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    There is no contract preventing other UK zoos holding Bonobos or only allowing Twycross to have them.

    Bonobos are not that common and this is reflected in the captive population held in zoos. Simply, there are not enough bonobos held in captivity for either there to be enough for other UK collections or for other UK collections needing to hold them.

    Bonobo breeding in captivity has been relatively successful and other UK collections may in the future hold this species.
     
  17. Kifaru Bwana

    Kifaru Bwana Well-Known Member

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    I agree fully on all counts.

    My observations where just lamenting the lack of a representative part of the langur or colobus / guenon groups within the TWZ collection and for allowing most of the breeding groups to subside with no apparent attempt at reparations. Your mention of macaque, mangabey and baboon (gelada ..) would be most welcome additions (and you are right … not likely to happen). Despite the recent upgrades on meager funds the World Primate Zoo tag remains a rather inept grand scheme (without a driven executant with a focus on that).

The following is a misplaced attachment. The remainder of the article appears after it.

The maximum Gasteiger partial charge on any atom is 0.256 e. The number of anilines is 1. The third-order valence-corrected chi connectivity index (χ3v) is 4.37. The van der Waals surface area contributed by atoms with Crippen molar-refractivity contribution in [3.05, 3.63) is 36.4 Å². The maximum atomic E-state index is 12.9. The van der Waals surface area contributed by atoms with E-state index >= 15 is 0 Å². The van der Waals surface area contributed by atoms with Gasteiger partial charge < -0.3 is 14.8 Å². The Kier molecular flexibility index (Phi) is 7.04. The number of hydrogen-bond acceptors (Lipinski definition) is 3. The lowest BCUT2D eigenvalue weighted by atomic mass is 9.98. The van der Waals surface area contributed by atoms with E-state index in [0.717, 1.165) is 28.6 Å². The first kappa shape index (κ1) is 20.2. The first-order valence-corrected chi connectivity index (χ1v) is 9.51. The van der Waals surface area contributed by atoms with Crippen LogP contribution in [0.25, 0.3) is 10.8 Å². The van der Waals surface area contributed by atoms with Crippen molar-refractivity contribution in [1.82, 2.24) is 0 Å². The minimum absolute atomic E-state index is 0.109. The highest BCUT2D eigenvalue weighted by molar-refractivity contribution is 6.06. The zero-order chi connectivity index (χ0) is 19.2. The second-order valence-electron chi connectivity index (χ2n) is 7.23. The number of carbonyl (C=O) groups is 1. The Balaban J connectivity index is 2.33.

18. chimpman

    chimpman Well-Known Member

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    What do you lament about these primate groups? Twycross has species from these groups. Whereas many primate groups are not represented in the "World Primate Centre's" collection.
     
  19. Kifaru Bwana

    Kifaru Bwana Well-Known Member

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    The diversity in both langur and colobus is massive and the WPZ only presents a meager picture of these (and used to hold a great deal more of unusual and wonderful species within both groups) and it seems never to have made a real effort to be more than consummate on these … explained away by the lack of breeding in most species.

    But then let's get back to basics … :)
     
  20. chimpman

    chimpman Well-Known Member

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    Yes both these primate groups are diverse. Your latter answer clears up what I didn't understand. I don't know whether they should have more of these primates or whether they should expand to have a better representation of the entire Order.

    What other species of guenon and langur did they have? If I remember from my last visit (ca. 2005) they had Javan, Phayre's, Spectacled and one other langur. I don't recall them having De Brazza's. They had a few guenons and I think I remember Diana, Lesser Spot-nosed, Lowe's, Red-tailed and Roloways.